Excerpt from Ari’s Top 5 enews
The world’s most highly prized pork makes for a seriously amazing cured sausage
Thirteen years ago, I wrote in Zingerman’s News:
A year ago, December, we had the delicious pleasure of being able to slice and sell some of the first Spanish Iberico ham to be cleared for sale in the US. After waiting for … I think my entire two decade-plus culinary career to get to this permission point, it was a very exciting event, and, as I’ve been saying, pretty darned excellent. … While I’m not prone to throwing around superlatives, it got my eyes wide open and elicited an unplanned “Wow!” that left me not wanting to put anything else in my mouth for fear of messing up the flavor.
Since that American premiere of what is probably the world’s premier pork, cured hams and sausages made from Iberico bellota (acorn-fed) have continued to come into the United States. In The New Spanish Table, Anya Von Bremzen wrote of Iberico bellota ham, it is “the pig’s proudest moment—a cured ham so luxurious and unique the Spanish venerate it as if it were a religious cult or a pleasure-inducing drug.”
The hogs that are raised for bellota ham or sausage like this spend their last 90 to 120 days grazing freely in the semi-managed, million-acre, old oak forests in Western Spain known as the dehesa. During that period, the pigs that qualify to get the bellota label eat an average of thirteen to twenty-two pounds of acorns a day! In the process, the pigs can pick up about two or three pounds a day in weight, until the end of the year, by which point they’re up to about four hundred pounds. The acorn diet alters both the fat and the flavor of the meat overall. The “regular” Iberico pork products are really good; but the bellota are beyond what most of us can conceive of. Until we taste it.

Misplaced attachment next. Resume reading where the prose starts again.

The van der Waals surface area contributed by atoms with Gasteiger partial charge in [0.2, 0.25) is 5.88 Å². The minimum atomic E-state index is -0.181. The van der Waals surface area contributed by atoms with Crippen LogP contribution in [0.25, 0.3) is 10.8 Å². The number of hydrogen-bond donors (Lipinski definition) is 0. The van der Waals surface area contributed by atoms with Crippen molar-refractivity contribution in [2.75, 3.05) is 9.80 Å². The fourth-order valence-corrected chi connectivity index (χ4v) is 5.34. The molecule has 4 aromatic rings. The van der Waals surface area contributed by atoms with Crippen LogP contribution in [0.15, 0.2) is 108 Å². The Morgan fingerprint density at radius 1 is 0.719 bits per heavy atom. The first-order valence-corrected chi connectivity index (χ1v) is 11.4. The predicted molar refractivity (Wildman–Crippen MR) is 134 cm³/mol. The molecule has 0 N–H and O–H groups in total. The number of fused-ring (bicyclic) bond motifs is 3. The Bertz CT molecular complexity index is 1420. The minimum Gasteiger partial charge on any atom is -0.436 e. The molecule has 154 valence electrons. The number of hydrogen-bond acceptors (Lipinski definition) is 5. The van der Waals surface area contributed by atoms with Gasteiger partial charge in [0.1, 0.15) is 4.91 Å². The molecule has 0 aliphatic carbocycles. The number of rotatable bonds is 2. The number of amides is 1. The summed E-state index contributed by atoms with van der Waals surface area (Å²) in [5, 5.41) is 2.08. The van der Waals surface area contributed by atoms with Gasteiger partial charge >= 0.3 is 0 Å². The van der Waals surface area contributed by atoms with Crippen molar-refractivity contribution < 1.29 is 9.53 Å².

Of late, I’ve been loving the Iberico bellota chorizo — cured, paprika-spiced, pork “sausage”/salami. When you try it, you’ll find something that is super full flavored. It meets all three of the descriptors we put on our definition of full flavor at Zingerman’s—complex, nicely balanced, and with a lovely long finish. There’s something, as per what I put above, about the Iberico bellota pork that is almost otherworldly. It’s like … cured sausage on psychedelics, or like listening to live music from the third row instead of listening to something off your phone with low quality headphones. I’m not exaggerating to say it has expanded my understanding of just how good cured pork can be.
What do you do with chorizo this good? Eat up! A few small slivers are enough to brighten my day. Chorizo is the original tapa—centuries ago, slices of it were used to cover glasses of sherry wine to keep the flies out. The Iberico bellota chorizo is great in paella or rice dishes. When you sauté it a bit first, some of that super flavorful fat comes out in the pan. It makes an excellent Spanish version of salami and eggs. And I used it instead of bacon to make a chorizo, lettuce, and tomato sandwich. Really good in bean dishes, or added to the sauté you do to start a summer tomato soup. You can also stuff a small bit inside some amazing Rancho Meladuco dates and sauté them like that, or gild the pork lily by wrapping the chorizo-stuffed date in bacon and frying the whole thing that way.